Lesson 14:  The Hole in the Black Boat
         President John Kennedy, who passed one of the largest tax cuts in the 20th century,
    stated that "a rising tide lifts all boats."  In a free society, every able-bodied person will
    work to create something or improve something, directly or indirectly.  We create wealth
    and improve our lives unless we are inhibited by theft, taxation or disincentives
    (welfare).  Of course, we can't all make wealth equally, because we're not all equally
    good at it.  However when allowed, we can always make more than we had.  Comedian
    Bill Maher once pointed out that America is the only country whose poor people are fat.  
    Most of our so-called poor have a better standard of living than much of the middle class
    in Western Europe, and better than anyone in the third world.  Socialists and dictators
    don't allow the poor to rise out of poverty, only freedom does, freedom and the
    competition that naturally accompanies it.  Free societies are competitive and competition
    drives achievement.  The slowest runner in the Olympics will still run circles around you.  
    That is why a rising tide lifts all boats.  It's also why Affirmative Action hurts African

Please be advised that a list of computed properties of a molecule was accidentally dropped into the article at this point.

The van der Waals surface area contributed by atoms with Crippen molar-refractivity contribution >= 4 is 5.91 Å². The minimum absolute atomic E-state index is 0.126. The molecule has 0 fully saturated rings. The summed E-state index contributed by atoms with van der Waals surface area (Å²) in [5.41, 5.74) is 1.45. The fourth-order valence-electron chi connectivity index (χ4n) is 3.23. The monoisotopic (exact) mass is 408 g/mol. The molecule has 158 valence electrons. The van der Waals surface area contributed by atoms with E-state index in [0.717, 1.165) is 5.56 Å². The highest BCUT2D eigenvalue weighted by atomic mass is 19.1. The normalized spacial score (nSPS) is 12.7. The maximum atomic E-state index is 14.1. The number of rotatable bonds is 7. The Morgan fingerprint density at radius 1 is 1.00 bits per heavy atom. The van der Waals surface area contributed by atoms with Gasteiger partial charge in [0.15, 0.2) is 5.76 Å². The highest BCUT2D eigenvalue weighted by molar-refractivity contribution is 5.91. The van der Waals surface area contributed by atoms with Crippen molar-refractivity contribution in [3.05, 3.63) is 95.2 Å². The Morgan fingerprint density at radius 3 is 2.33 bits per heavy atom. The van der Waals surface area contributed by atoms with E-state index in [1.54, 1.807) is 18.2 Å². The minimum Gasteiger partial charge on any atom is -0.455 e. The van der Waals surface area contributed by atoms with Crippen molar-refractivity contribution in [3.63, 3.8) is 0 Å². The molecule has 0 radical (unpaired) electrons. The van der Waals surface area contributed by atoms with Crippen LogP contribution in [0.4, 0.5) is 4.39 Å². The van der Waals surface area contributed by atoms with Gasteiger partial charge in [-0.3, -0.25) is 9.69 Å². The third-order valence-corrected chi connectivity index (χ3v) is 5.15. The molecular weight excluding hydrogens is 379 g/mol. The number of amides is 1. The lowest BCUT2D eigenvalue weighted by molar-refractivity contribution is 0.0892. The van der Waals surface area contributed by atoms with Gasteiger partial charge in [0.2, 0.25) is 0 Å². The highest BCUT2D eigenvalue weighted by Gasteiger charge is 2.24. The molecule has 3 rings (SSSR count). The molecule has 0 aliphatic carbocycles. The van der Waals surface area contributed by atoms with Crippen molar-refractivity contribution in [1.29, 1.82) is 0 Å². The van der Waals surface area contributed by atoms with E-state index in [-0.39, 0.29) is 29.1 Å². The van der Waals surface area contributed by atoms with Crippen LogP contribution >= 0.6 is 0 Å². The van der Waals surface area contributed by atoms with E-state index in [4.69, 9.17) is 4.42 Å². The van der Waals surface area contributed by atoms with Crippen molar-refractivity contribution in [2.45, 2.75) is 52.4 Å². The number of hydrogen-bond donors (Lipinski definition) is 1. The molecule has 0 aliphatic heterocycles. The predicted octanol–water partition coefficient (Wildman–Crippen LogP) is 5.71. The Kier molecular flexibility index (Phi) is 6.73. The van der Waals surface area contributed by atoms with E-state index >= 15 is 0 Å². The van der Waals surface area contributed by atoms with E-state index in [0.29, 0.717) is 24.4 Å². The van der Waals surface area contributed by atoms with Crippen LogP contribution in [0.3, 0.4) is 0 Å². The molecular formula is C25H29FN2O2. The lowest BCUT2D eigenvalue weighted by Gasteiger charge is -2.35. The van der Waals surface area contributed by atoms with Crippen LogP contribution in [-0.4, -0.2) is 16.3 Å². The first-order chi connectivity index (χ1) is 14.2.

Americans.  Suppose you have two children, and you want one to succeed and the other
    to fail.  You simply demand excellence from one and mediocrity from the other.  

        African Americans have risen to the top of every field in which they've been forced to
    compete: t.v., music, sports, movies and now politics.  They have lagged behind in areas
    where they have been protected from competition by Affirmative Action.  Economist
    Thomas Sowell has documented this relation.  Black rise from poverty was fastest from
    1940-1960, slowed  dramatically with passage of various "civil rights" laws in the 60's and
    stopped altogether in the 1970's, when Affirmative Action and welfare were in full
    effect.  He suggests that competition is not absent in Affirmative Action; instead it's
    mismatched.  Recipients of Affirmative Action, he says, end up in schools that are too
    hard for them, surrounded by students that are smarter than them.  As a results, their rate
    of drop-out and failure is higher.